Democratic state lawmakers to introduce legislation to raise Ohio’s minimum wage to $15 an hour

Dontavius Jarrells (D-Columbus)

COLUMBUS—Reps. Brigid Kelly (D-Cincinnati) and Dontavius Jarrells (D-Columbus) and state Sens. Cecil Thomas (D-Cincinnati) and Hearcel Craig (D-Columbus) today urged fellow lawmakers to sign onto their legislation that would increase Ohio’s minimum wage to $15 an hour by 2027. In their co-sponsor request memos, the Democratic lawmakers said that raising wages for working Ohioans will bring more economic security and stability to millions of Ohioans living paycheck to paycheck and boost the long-term health of the state’s economy.

“We can’t afford to stay stuck in the past with poverty-wage jobs that don’t let Ohioans live up to their full potential. Ohio’s minimum wage needs an overhaul to meet the demands of today’s new economy,” said Rep. Kelly

The bill is similar to a Florida ballot measure that passed in Nov. 2020 with more than 60 percent of the statewide vote. Under the Ohio proposal, the minimum wage would increase to $10 on Jan. 1, 2022, then increase by $1 per hour each year until Jan. 1, 2027 when it reaches $15 per hour. After that, it would be indexed to inflation.

“This year’s 10-cent increase to Ohio’s minimum wage does not go far enough to support our working families,” said Rep. Jarrells.  “Our legislation cuts workers in on the deal and puts money back into our local economies. Raising the minimum wage ensures that every Ohioan who works full time has the opportunity not just to get by, but to get ahead.”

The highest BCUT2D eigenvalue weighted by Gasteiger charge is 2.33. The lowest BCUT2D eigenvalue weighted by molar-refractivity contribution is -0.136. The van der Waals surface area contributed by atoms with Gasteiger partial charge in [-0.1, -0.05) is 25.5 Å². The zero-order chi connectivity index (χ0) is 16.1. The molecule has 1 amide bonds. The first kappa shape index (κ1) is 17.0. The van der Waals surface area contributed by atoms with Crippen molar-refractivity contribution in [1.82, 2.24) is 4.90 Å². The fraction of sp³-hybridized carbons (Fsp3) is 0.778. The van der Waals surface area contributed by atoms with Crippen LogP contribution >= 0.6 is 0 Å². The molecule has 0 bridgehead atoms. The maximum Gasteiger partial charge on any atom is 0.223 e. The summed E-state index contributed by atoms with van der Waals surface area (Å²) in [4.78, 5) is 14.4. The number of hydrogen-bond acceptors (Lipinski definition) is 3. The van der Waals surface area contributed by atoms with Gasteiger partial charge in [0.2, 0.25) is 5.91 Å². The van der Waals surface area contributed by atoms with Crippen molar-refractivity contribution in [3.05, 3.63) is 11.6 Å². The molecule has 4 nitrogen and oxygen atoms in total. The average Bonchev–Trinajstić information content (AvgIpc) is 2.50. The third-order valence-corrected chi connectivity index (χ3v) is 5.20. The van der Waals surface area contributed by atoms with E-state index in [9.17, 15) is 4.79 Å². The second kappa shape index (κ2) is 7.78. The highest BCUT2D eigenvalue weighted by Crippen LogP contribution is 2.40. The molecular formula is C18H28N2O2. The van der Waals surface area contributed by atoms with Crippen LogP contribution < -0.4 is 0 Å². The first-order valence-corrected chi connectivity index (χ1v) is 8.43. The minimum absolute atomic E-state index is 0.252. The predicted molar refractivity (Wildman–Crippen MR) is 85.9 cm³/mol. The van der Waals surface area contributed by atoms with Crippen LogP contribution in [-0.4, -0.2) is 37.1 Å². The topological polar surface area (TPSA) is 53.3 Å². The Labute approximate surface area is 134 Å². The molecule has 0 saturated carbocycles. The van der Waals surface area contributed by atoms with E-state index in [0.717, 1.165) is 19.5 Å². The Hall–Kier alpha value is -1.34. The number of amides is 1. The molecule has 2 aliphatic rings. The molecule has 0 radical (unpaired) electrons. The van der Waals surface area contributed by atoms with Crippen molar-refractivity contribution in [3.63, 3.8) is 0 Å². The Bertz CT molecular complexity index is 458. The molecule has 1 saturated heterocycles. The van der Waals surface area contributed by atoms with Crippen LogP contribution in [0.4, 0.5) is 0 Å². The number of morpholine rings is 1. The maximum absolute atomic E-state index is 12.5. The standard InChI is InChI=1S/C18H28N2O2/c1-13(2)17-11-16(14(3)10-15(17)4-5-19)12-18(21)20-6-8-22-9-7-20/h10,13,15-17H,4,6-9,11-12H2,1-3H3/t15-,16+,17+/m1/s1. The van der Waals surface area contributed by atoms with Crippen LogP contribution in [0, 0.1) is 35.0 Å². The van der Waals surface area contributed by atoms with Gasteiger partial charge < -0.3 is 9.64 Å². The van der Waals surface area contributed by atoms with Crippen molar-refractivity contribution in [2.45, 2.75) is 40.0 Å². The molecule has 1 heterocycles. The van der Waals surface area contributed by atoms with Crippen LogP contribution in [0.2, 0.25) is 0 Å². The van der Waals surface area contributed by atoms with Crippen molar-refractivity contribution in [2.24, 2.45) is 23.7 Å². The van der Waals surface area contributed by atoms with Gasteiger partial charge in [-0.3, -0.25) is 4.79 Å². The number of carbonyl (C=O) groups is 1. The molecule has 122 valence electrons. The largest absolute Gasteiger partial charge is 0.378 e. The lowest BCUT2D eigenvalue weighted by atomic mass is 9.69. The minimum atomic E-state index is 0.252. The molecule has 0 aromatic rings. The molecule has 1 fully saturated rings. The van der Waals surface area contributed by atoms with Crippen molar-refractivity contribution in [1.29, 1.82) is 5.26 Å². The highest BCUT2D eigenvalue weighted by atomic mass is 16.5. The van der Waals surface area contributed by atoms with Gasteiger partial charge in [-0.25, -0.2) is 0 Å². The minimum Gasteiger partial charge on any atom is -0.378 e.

“Far too many Ohioans work multiple jobs and still can’t afford to pay for food, bills and health care,” said Sen. Thomas. “That’s shameful, but it’s also something the General Assembly can fix by passing this legislation. We need to make sure workers in Ohio are adequately paid so they can take care of their families.”

A 2019 Policy Matters Ohio report found that increasing Ohio’s minimum wage to $15 would lift wages for some 2 million Ohio workers, nearly 37 percent of the wage-earning workforce, with the average affected worker taking home an additional $4,252 annually. Proponents of the wage increase say it better aligns wages to increased productivity, which, since 1979 has risen six times faster than hourly compensation for the typical U.S. worker.

“Raising Ohio’s minimum wage will increase productivity and stimulate consumer spending,” Sen. Craig said. “It is very simple: if Ohioans have more money, they will be more likely to spend it. Increasing our state’s minimum wage is not just the right thing to do, it is also a smart investment in our economy.”

Lawmakers have until Friday, Jan. 29, to sign onto the legislation.

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